Anthony Weiner, former congressman from New York, pleaded guilty Friday to one charge of transferring obscene material to a minor after he was investigated for sending sexual messages to a 15-year-old girl last year.
The disgraced congressman is required to register as a sex offender and could be sentenced to years in prison, according to Associated Press reports. As part of his plea deal, Weiner has agreed not to appeal any sentence of 27 months or less. Weiner also agreed to surrender his iPhone
The former New York congressman and estranged husband of top Hillary Clinton aide Huma Abedin tearfully admitted to a federal judge on Friday that he sent obscene material to a 15-year-old high school student in North Carolina.
In an emotional statement on Friday, Weiner said he “compulsively sought attention from women,” engaging many of them in sexual and non-sexual conversations. He said his behavior started when he entered Congress and it continued through the first six months of 2016.
Weiner issued a tearful apology to the teenager, “I have a sickness, but I do not have an excuse.”
Weiner’s attorney, Arlo Devlin-Brown, said in a statement that the former politician “accepted full responsibility for the inappropriate, sexually explicit communications he engaged in early last year. He apologized, offered no excuses, and made a commitment to make amends.”
The British tabloid newspaper The Daily Mail first reported on the explicit texts that prompted the criminal case, based on images and descriptions provided by the teenage girl in North Carolina. The teen stated that Weiner, then 51, carried out sexually explicit conversation for several months with her. Weiner asked the teen to undress and sent her semi clothed photos of himself.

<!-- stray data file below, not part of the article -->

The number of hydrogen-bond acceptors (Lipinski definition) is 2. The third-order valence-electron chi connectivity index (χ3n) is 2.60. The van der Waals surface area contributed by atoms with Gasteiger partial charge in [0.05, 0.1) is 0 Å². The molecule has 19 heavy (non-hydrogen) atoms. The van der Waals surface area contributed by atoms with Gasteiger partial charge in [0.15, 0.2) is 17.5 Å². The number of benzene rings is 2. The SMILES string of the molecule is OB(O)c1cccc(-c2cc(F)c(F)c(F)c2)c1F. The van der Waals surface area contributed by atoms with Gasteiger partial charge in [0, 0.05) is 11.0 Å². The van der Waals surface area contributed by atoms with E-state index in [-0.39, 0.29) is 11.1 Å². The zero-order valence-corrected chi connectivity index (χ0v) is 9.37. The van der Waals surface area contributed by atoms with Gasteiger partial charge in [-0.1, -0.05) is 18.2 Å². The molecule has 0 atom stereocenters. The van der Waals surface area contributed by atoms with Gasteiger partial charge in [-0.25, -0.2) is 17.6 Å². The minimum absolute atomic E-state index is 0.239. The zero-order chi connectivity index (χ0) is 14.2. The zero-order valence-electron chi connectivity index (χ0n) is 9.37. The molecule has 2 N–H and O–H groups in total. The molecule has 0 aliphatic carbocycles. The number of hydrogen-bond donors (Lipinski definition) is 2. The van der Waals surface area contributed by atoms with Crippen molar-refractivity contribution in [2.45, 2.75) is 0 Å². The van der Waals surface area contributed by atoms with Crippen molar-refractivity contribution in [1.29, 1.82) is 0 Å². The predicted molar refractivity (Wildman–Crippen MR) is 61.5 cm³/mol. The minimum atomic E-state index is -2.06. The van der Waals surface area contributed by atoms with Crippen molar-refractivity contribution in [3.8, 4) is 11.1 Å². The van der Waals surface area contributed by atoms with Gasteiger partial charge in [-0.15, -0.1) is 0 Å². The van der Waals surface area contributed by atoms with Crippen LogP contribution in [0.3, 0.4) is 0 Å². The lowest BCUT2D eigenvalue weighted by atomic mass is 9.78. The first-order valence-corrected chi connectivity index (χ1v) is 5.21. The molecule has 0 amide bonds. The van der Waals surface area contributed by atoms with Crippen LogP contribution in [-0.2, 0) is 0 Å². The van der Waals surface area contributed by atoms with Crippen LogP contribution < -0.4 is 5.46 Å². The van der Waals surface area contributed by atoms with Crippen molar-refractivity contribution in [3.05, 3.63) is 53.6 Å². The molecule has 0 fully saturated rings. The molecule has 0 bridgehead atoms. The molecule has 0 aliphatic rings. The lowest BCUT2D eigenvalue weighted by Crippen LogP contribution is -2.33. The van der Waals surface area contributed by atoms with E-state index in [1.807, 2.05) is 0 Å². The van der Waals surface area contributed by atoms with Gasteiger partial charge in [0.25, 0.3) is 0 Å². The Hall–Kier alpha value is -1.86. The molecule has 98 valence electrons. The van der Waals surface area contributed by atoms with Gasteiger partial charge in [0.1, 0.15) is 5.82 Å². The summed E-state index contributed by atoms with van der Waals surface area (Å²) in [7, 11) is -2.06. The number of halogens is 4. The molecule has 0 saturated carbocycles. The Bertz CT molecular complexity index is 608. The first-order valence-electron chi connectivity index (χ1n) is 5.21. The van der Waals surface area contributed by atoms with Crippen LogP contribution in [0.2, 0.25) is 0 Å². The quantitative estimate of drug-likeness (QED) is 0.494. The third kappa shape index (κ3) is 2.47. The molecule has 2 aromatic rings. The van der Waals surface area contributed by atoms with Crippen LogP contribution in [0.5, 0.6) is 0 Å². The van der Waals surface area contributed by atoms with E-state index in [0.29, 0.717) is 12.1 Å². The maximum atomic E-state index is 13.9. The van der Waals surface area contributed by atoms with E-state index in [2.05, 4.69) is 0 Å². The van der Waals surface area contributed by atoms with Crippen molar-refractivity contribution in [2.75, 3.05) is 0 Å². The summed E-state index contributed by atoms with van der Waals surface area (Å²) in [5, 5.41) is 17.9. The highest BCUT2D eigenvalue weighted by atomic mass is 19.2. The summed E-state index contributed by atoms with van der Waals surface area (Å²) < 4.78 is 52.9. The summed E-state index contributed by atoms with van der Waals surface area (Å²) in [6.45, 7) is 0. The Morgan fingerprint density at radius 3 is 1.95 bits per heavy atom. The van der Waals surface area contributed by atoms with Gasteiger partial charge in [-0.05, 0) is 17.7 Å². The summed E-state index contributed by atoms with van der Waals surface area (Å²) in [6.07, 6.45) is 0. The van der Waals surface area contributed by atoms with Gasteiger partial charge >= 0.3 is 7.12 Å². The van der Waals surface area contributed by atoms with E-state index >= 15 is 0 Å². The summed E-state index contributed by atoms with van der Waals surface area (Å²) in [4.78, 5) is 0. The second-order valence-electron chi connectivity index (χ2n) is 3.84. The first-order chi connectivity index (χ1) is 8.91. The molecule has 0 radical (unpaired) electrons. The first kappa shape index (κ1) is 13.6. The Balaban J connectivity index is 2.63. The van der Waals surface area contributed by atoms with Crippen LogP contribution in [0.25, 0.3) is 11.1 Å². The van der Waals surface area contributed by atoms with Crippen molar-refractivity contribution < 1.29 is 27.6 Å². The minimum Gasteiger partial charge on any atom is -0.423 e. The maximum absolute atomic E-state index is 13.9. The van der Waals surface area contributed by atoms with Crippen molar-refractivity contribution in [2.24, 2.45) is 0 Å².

Weiner did not deny that he sent the messages, although he did initially suggest that he had been the victim of a “hoax.”
This is not Weiner’s first sexting scandal. In 2011, while serving in Congress, the disgraced New York congressman, accidentally tweeted a photo of his boxer-clad erection. The photo was shared around the globe and spread like wildfire on social media. Weiner initially claimed he was hacked before admitting that he was trying to send the photo to a woman who was not his wife.
Weiner’s addiction to texting his body parts was the beginning to an end with respect to his political career. He continually sent sexual messages to women, despite promising his family and his supporters that he would stop. To make matters worse, on last year, Weiner stooped to a new level by sending salacious images of himself to a woman while his young son was next to him in bed—and visible in the photo.
Further sinking his political career, this scandal involved sexting with a minor—leading to criminal charges. The sexting case unexpectedly played a prominent role in the election, after investigators examining Weiner’s laptop found some of Abedin’s work emails.
Days before the election, then-FBI Director James Comey announced that the newly discovered emails needed to be examined, as part of the investigation of Clinton’s use of a private email server. After reopening the probe, the FBI determined the emails on Weiner’s computer did not change the agency’s decision that no charges should be brought against Clinton.